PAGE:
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Uganda: HIV Turned Teacher's Fortunes, Opened More Prospects


As a young man a few years ago, Godfrey Omoita felt all was going well since he had a job and a wife. But fate had other plans for Omoita, a teacher at Otipe Primary School in Kumi district.

He discovered that his ex-girlfriend was HIV-positive and was steadily succumbing to AIDS. He quickly did an HIV test and the results came back positive.

Breaking the news to his wife was harder than eating stones. It took a lot of courage, but Omoita eventually told his wife he was HIV-positive. She rushed to take a test and was HIV-negative.

Omoita's wife had misgivings about living with an HIV-positive partner. She contemplated deserting her husband.

So depressed was Omoita by his HIV status and his wife's reaction that his performance at work declined and he sunk into a pit of depression. While wallowing in self-pity, like a thunderbolt, it hit Omoita that he was only worsening matters.

At that point, he picked himself up, shook off the depression and chose to live positively with HIV. He also resolved to save fellow teachers from contracting HIV and encourage those who had the virus to live positively.

It is now 10 years since Omoita found out he was HIV-positive. During this time he has stuck to his resolutions and today he is the chairman of Kumi Teacher's AIDS Action Group (KUTAG). The organisation unites teachers in the district who are living positively with AIDS.

"We encourage our members to take their medication, engage in income-generating activities and love their jobs," he says.

Helen Akwii, a member of KUTAG, is all praises for Omoita. "While others remain silent about the disease or infect others, Omoita is using his HIV status to help others."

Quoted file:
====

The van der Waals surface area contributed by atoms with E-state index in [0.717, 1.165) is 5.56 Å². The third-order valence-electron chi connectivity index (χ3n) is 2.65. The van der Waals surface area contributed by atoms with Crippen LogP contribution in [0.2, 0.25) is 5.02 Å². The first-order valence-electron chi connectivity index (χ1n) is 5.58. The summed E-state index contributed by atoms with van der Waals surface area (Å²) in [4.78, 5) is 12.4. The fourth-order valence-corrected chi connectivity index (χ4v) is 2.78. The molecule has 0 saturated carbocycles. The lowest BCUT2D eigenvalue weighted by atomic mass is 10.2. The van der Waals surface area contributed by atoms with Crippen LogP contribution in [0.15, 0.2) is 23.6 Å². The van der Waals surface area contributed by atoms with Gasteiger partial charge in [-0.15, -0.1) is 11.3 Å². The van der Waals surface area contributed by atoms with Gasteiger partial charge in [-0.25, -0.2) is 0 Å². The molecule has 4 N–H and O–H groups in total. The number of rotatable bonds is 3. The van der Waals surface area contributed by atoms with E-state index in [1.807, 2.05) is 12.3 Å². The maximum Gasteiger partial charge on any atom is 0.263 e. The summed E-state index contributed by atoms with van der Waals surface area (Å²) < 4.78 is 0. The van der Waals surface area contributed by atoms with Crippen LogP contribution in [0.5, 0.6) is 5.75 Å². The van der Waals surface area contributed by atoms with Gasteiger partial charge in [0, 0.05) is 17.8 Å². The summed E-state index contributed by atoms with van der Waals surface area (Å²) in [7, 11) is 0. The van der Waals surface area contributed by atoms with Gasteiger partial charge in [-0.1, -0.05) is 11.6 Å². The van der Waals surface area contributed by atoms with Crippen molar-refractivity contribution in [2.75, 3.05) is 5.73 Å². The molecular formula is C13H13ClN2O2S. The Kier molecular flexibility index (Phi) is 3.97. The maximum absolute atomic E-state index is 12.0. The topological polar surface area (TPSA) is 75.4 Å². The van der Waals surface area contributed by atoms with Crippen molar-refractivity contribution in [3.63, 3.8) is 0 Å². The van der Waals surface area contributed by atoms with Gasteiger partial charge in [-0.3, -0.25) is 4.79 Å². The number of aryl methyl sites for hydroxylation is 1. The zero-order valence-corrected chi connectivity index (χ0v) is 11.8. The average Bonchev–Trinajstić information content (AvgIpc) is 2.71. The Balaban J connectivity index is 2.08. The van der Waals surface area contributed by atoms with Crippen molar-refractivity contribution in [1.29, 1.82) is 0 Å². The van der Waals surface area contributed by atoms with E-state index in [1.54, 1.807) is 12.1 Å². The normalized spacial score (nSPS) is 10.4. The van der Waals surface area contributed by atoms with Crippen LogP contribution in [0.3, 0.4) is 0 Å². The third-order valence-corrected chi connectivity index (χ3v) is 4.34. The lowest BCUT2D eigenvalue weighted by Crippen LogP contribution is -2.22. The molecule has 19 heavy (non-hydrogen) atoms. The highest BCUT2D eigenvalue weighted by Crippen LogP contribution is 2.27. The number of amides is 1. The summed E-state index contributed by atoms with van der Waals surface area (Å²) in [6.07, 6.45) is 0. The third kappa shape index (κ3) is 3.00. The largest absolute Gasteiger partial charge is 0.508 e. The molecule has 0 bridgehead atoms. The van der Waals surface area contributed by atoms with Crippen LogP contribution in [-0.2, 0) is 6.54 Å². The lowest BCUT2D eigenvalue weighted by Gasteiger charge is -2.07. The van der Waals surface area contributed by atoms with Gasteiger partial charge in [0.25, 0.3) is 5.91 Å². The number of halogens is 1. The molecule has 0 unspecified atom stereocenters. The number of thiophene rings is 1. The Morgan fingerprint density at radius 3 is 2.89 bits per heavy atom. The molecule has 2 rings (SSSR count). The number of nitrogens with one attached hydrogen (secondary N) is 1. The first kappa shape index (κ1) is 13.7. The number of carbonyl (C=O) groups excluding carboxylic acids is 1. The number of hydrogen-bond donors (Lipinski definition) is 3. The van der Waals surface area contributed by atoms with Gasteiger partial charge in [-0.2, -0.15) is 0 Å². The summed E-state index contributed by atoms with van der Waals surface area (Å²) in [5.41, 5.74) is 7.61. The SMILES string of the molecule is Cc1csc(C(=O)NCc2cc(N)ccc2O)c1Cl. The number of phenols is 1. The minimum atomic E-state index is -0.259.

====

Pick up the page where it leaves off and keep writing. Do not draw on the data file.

Akwii makes both school uniforms and other clothes, which the group sells to raise money for their activities and to enable the teachers earn an extra income.

Omoita also visits HIV-positive teachers in the group whenever they are bed-ridden. Steven Osaku, a teacher at Kelim Primary School in Kumi district, says Omoita is passionate about helping HIV-positive teachers. "This organisation is life saver for many people." Osaku adds.

The organisation also encourages teachers to support HIV-positive pupils. "Sometimes these pupils can spend a whole day without food, yet they are taking strong medication," Omoita explains. "We always step in to help such pupils."

Steven Ibabala, an HIV-positive teacher, who is also a member of the organisation, describes Omoita as a dedicated member. "When he discovers there is an HIV-positive teacher in a distant school, he encourages us to go and comfort him," Ibabala explains.

Asked about his key to success, Omoita points at his wife. "I knew that if I was going to win this battle, I needed my wife to be on my team. She stayed and has kept me strong," he explains.

Omoita also took a sh5m loan, which he used to buy land and start farming. He always has enough food despite his meagre salary.

Born in 1969, in Olungya village, Kumi district, Omoita went to Kumi Boys Primary School and Wiggins Senior Secondary School in the same district for his O' level education.

He later enrolled at St. Aloysius Primary Teachers' College in Ngora and graduated as a teacher in 1994.

His teaching journey began at Kumi Girls' School until 2000 when he was transferred to Otipe Primary School.


All articles are republished on AEGIS by permission. Material may not be redistributed, posted to any other location, published or used for broadcast without written authorization from Managing Director/Editor-in-chief, The New Vision, P.O. Box 9815, Kampala - Uganda, Tel/fax: 256-41-235221, E-mail: 

Information in this article was accurate in January 9, 2013. The state of the art may have changed since the publication date. This material is designed to support, not replace, the relationship that exists between you and your doctor. Always discuss treatment options with a doctor who specializes in treating HIV.